Appearing tired and under stress, he acknowledges that he is a prisoner and says that since he has been “abandoned” by his government, he has “nothing to lose” by making the video.

Then he gives a pitch that has the “coming soon” feel of a promotional spot for a documentary series, promising future videos that will reveal the “systems and motivations” of the Islamic State as well as how the Western news media have misrepresented the group.

“There are two sides to every story,” he says. “Think you’re getting the whole picture?”

The video, like those before it, seems designed to forestall international military action against the Islamic State.

But while the previous videos threatened revenge for attacks, Mr. Cantlie’s message seemed crafted to capitalize on reluctance in the West to get involved in a new war.

“After two disastrous and hugely unpopular wars in Afghanistan and Iraq, why is it that our governments appear so keen to get involved in yet another unwinnable conflict?” he says.

Analysts suggested that the Islamic State had many reasons to shift away from beheading videos, if only temporarily.

Nonviolent videos are more likely to be seen by a wider audience, and the use of a Western journalist instead of an Islamic State fighter to deliver the message makes the group look more polished.

“They’re using him to present a rosy picture,” said Laith Alkhouri, a senior analyst at Flashpoint Global Partners, a New York security consulting firm that tracks militant websites.

“Despite the absence of a knife or gun to his head, he appears to be under some duress while speaking.”

While Mr. Cantlie’s life appears to be in danger, the militants have only a limited number of hostages, and killing them all would leave the group with no more leverage.

Beside Mr. Cantlie, the group holds two American aid workers and another British citizen, Alan Henning, who the group said in a previous video would be the next to die.

John G. Horgan, a psychologist at the University of Massachusetts at Lowell who studies terrorism, called the new video “evidence that these guys are winning the psychological warfare battle.”

He said staggering the releases was a kind of “choreography” that was carefully timed for maximum emotional impact.

“They don’t just want to humiliate us,” Mr. Horgan said. “They want to humiliate us on a regular, scheduled basis, and they are upping the ante every time they do it.”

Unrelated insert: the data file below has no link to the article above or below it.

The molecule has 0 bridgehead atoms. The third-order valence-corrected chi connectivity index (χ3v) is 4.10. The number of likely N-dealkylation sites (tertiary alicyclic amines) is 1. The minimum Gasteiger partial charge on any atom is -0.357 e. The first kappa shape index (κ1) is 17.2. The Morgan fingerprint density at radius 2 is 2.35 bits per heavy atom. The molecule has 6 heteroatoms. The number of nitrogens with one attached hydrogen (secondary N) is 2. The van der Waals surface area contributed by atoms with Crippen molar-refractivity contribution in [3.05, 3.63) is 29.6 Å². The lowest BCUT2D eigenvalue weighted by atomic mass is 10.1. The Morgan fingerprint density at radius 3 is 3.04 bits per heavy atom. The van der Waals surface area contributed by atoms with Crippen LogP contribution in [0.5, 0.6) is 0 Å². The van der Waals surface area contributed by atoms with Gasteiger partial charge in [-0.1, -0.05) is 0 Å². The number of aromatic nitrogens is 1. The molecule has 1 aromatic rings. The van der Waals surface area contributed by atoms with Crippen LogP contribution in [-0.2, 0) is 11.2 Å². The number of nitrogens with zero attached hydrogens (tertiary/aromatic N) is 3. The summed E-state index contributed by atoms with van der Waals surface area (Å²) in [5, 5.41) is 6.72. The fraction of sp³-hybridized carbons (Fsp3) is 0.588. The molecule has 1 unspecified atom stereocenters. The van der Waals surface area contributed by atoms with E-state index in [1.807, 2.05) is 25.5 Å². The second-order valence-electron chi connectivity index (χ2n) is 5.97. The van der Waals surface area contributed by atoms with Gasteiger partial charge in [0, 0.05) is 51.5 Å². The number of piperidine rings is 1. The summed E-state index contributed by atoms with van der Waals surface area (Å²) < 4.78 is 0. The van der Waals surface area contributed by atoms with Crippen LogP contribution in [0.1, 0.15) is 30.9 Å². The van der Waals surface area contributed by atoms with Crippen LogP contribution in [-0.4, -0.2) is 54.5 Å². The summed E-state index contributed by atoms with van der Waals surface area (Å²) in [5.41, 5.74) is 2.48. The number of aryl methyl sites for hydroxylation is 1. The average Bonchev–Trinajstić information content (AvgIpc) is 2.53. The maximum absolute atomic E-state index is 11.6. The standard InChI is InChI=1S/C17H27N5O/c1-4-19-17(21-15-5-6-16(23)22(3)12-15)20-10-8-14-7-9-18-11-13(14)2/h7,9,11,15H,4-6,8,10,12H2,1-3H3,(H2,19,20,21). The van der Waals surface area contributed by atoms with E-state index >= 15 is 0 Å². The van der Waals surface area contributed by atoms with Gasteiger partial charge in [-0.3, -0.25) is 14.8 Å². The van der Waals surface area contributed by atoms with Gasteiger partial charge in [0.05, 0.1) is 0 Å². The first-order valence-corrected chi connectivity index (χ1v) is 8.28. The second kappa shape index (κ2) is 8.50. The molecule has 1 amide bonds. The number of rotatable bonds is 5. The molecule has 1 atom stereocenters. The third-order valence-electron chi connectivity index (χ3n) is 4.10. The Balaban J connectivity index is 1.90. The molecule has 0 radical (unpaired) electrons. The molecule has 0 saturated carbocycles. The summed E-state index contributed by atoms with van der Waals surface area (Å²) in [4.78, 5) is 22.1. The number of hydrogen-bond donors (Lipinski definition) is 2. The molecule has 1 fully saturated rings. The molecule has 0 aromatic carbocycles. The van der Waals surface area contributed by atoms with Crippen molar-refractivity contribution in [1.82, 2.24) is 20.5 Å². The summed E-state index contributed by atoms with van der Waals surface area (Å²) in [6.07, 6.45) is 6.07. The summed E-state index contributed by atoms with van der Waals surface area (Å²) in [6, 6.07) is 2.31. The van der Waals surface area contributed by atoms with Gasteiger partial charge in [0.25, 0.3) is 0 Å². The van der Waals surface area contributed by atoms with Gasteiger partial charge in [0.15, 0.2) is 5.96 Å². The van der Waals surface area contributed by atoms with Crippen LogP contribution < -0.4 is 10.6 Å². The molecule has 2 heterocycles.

Mr. Cantlie also says that future videos will address why some captives and not others have been released, presumably because of different countries’ policies on paying ransoms. Any inside information released on the topic could prove deeply embarrassing to the countries involved.

While most European countries deny paying ransoms, many have, putting millions of dollars into the coffers of the Islamic State and Al Qaeda.

And more than a dozen captives once held by ISIS were released after their governments paid ransoms, according to someone familiar with the releases. (Business as usual)

Britain and the United States do not pay ransoms, a policy that some captives’ families have said gives them no way to work for the return of their loved ones.

In the video, Mr. Cantlie spells out what the European countries had done differently.

“They negotiated with the Islamic State and got their people home, while the British and Americans were left behind,” he says.

Mr. Cantlie, a freelance journalist who has worked for The Sunday Times of London and The Telegraph, has been kidnapped twice in Syria.

He and a Dutch freelance photographer, Jeroen Oerlemans, were captured together by a group of foreign jihadists in northern Syria in July 2012, shortly after crossing the border from Turkey.

(Follow the Turkish trail for all these kidnapping)

They were both shot during a failed escape attempt and then released after one week by other rebels, the men said later.

After returning to Britain, Mr. Cantlie was a witness in the trial of a British doctor accused of playing a role in the kidnapping.

But in November 2012, the doctor, Shajul Islam, was acquitted. At the time, a British prosecutor told The Guardian newspaper that the case had collapsed because it rested exclusively on the testimony of two witnesses who were not available to testify.

On Nov. 22, 2012, Mr. Cantlie, who had returned to Syria, was kidnapped again along with the American journalist James Foley near where Mr. Cantlie had been captured the first time.

In August, the Islamic State beheaded Mr. Foley and posted a video of it online, the first of three such videos posted by the group so far.

Mr. Horgan, the psychologist, said that the video turned Mr. Cantlie into a new type of victim, one forced to speak for his oppressors.

“We need to bear in mind that he will do, understandably, whatever he has to do to preserve his life,” Mr. Horgan said. “He has no say in how this is unfolding.”




September 2014